In conducting the survey for our book, He's Just Not Up for It Anymore. When Men Stop Having Sex and What Women Are Doing About It (Harper Collins/William Morrow, February 2008), a surprising number of men volunteered that they abandoned sex after repeatedly being turned down by their wives. That, they said, was why they were no longer sexual with their partners. Although in some cases this might be redirecting "blame," in other cases surely it was true.
It is estimated that there are 20 million couples in America currently living in sexless marriages, which is defined as having sex less than 10 times per year. If you follow conventional wisdom, you would assume that most of the time, it's the woman who has the low libido. But, you would be incorrect. About 50 percent of the time, it's the man who decides to stop being intimate. Of course, that still leaves half the puzzle unsolved. After all of our research on men, we are now curious about why women decide to stop being sexual. Do reasons overlap? What are the similarities and the differences? We've started a new survey to find out why women say they stop having sex with their partners, why men think they do, and how men are reacting. (If you are a man or woman in a sexless marriage where the woman was the one to initiate the situation, we would love to hear from you. At the top of this article you'll find a link to participate in the new survey, which is for either current and past relationships.)
Some preliminary results follow, but before we share them with you, we want to say this: There's one way men are like women ... they feel hurt, angry, confused and not very appealing when their spouse rejects them in bed. Many say that they can't pinpoint a reason why their wives lost interest in intimacy; they just know that passion used to be a part of their lives, and now it's gone. Others claim that their partner was never that interested in sex to begin with (and yet, they married them anyway). Some say their wives were abused as children, and this, of course, had a profound effect on their adult sexuality, or that their religious beliefs preclude sex for any reason other than procreation. Many men mention medical conditions that make intercourse uncomfortable or just not possible, but were confused as to why their partner also abandoned any other type of intimacy. And a few mentioned either pregnancy or a newborn, suggesting (hoping) the situation is temporary. Similar to our first book, a lot of the men seem to be shifting responsibility away from themselves. (A lot of the women, by the way, did the same thing in our last survey.) Therefore, some of the major reasons the men gave for their wives' loss of libido had to do with how she felt about herself. These statistics will surely change; our current sample is quite small, but 59 percent of the men believe that she stopped making love because she doesn't like the way she looks, and 46 percent said that she's gained a significant amount of weight.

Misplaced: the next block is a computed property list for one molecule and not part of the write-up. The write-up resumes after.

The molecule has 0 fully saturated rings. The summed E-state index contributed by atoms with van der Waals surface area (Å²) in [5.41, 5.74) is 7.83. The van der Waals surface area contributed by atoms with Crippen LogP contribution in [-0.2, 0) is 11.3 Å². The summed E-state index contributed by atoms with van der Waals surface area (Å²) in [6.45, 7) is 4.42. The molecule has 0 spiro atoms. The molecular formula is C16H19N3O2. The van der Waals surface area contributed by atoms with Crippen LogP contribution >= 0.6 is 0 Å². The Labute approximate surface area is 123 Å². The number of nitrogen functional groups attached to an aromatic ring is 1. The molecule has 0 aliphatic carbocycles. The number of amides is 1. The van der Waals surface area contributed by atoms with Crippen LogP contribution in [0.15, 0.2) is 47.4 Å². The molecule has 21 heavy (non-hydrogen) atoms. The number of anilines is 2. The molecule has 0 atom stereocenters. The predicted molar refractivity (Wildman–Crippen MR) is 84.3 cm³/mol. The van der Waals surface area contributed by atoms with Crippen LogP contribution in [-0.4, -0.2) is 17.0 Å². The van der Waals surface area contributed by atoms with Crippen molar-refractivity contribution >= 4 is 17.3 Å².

It is interesting to note here that only 14 percent of the men admitted that they gained a significant amount of weight. Thirty-nine percent said "she doesn't believe I find her physically attractive," but interestingly, an equal number of men said that their looks may have been the reason. But, back to the finger pointing, 68 percent said "she's too tired," 52 percent said "she's depressed" (36 percent of the men said that they were depressed), 44 percent said she had difficulty achieving orgasm and 40 percent blamed menopause. We don't want to suggest that there weren't some men who shared in the responsibility. Forty percent were open and honest enough to suggest that she believes sex to be boring and routine, and 28 percent said that their problem of impotence was a contributing factor. Sadly -- very sadly -- 21 percent of the men say "she no longer loves me." This, of course, may not be true at all. There are so many reasons why a person may decide to no longer be intimate. However, it strongly emphasizes a need to talk openly and honestly about the issues. It can't be a silent, unilateral decision without some serious consequences -- like hurting someone you do love very much. For a man, does the end of sex mean the end of marriage? Not necessarily. Two-thirds said they definitely would or might stay even if their marriage remained sexless. But only 11 percent were optimistic that they would resume sex. Not surprisingly, almost every one of the men wanted their wives to get her libido back.
Aren't men supposed to be disinterested in therapy? Not the guys that contacted us. More than 40 percent of the men said that they wanted to get into couples' counseling, but their wives refused. Although most thought their wives were faithful, 22 percent of the men admitted to having affairs -- which is about the same as the national average. Bob and Susan are currently researching and writing a new book about why women stop having sex with their husbands or partners. (Their recent book He's Just Not Up for It Anymore: Why Men Stop Having Sex and What Women Are Doing About It was published by William Morrow in December 2007.)
Source: Relationships & Love